The US dollar opened trading at more than 2,723 Colombian pesos on Friday, a level not seen since 2004. According to experts, the dollar could appreciate even further and exceed a value of COP3,000 within a year.
The peso has been in free fall since the third quarter of last year when crude oil prices began dropping.
Oil makes up more than half of Colombia’s exports and 20% of government revenue.
Over the past year, the value of the dollar compared to the Colombian currency has gone up 48.5%.
Oil prices have dropped to under half the value they had a year ago.
According to the director of Colombian branch of Brazilian investment bank BTG Pactual, Armando Montenegro, the current value of the dollar “will maintain and probably even rise a little towards the end of the year.”
According to Montenegro, the dollar could reach COP2,900 before the end of the year.
The expected lifting of economic sanctions on Iran, a major oil producer, and a possible increase in US interest rates could push the Colombian currency’s value are likely to push the value of the dollar even further.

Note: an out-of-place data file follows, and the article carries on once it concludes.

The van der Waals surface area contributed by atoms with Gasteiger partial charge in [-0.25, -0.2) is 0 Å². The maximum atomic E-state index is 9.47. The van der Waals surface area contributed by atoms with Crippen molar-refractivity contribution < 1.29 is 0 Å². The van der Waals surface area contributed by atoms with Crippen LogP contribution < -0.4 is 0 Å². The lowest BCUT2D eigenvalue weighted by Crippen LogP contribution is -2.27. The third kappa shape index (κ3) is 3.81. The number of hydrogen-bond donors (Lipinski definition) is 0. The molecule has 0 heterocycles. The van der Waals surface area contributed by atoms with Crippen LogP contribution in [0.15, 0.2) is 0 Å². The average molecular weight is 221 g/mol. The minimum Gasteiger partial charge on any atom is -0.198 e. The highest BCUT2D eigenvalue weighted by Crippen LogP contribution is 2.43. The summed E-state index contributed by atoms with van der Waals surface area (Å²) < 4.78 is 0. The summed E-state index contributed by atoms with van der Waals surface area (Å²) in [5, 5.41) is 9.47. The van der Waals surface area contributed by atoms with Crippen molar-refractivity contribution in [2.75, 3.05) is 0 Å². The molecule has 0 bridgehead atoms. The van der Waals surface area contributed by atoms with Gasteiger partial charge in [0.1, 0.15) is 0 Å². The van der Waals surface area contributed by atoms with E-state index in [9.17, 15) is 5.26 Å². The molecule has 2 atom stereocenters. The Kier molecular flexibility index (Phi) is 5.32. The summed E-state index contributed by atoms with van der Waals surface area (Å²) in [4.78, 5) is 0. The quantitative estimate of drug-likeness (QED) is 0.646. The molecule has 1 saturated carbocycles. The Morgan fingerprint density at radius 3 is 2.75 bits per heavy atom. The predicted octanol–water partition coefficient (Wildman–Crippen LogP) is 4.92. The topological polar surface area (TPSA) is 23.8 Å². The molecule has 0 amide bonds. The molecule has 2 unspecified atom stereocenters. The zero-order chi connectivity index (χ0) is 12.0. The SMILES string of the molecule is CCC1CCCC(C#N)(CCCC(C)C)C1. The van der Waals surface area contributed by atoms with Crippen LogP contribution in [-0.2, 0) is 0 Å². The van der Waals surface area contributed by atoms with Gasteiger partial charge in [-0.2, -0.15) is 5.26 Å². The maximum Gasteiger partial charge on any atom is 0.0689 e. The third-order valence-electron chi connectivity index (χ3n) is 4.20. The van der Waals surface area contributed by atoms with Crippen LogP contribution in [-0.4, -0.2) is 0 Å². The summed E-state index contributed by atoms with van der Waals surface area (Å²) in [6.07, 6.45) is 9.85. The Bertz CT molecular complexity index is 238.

“The condition of the economy of Colombia and the rest of the world is probably going to push the dollar to COP3,000, or even COP3,250” in 2016, Montenegro was quoted as saying by economic newspaper Portafolio.
Other economists said that the dollar is likely to stabilize in the course of 2016 and could then again drop below the COP3,000 barrier.
Colombia’s central bank is also expecting the US dollar will continue to increase in value cand warned the country’s economy is going to feel the “shock” of collapsing oil prices and an increase in the price of the dollar.
“We presume that these currency exchange levels will maintain for a while. The faxct that we are talking about a persistent exchange rate, shows a new reality we will have to live with for a relatively long period of time. The economy is going to have to make an adjustment,” said Central Bank vice-president Ana Fernanda Maiguashca.
Colombia’s Finance Minister announced earlier this week that the country’s 2016 budget will grow less than the country’s inflation, forcing austerity measures to avoid a major deficit.